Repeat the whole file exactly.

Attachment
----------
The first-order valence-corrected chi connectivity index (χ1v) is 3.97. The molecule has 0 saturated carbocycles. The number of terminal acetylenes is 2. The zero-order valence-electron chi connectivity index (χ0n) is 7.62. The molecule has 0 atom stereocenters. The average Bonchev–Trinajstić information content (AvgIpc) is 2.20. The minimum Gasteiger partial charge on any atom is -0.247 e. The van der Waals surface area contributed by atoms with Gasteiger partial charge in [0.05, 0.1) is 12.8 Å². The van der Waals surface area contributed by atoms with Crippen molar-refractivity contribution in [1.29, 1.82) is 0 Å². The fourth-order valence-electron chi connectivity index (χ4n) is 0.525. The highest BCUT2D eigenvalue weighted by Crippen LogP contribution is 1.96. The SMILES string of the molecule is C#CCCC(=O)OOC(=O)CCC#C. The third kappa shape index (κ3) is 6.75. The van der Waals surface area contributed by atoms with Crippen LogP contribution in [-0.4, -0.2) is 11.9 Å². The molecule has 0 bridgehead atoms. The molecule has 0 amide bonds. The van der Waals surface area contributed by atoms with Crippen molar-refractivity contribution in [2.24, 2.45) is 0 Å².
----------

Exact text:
The first-order valence-corrected chi connectivity index (χ1v) is 3.97. The molecule has 0 saturated carbocycles. The number of terminal acetylenes is 2. The zero-order valence-electron chi connectivity index (χ0n) is 7.62. The molecule has 0 atom stereocenters. The average Bonchev–Trinajstić information content (AvgIpc) is 2.20. The minimum Gasteiger partial charge on any atom is -0.247 e. The van der Waals surface area contributed by atoms with Gasteiger partial charge in [0.05, 0.1) is 12.8 Å². The van der Waals surface area contributed by atoms with Crippen molar-refractivity contribution in [1.29, 1.82) is 0 Å². The fourth-order valence-electron chi connectivity index (χ4n) is 0.525. The highest BCUT2D eigenvalue weighted by Crippen LogP contribution is 1.96. The SMILES string of the molecule is C#CCCC(=O)OOC(=O)CCC#C. The third kappa shape index (κ3) is 6.75. The van der Waals surface area contributed by atoms with Crippen LogP contribution in [-0.4, -0.2) is 11.9 Å². The molecule has 0 bridgehead atoms. The molecule has 0 amide bonds. The van der Waals surface area contributed by atoms with Crippen molar-refractivity contribution in [2.24, 2.45) is 0 Å².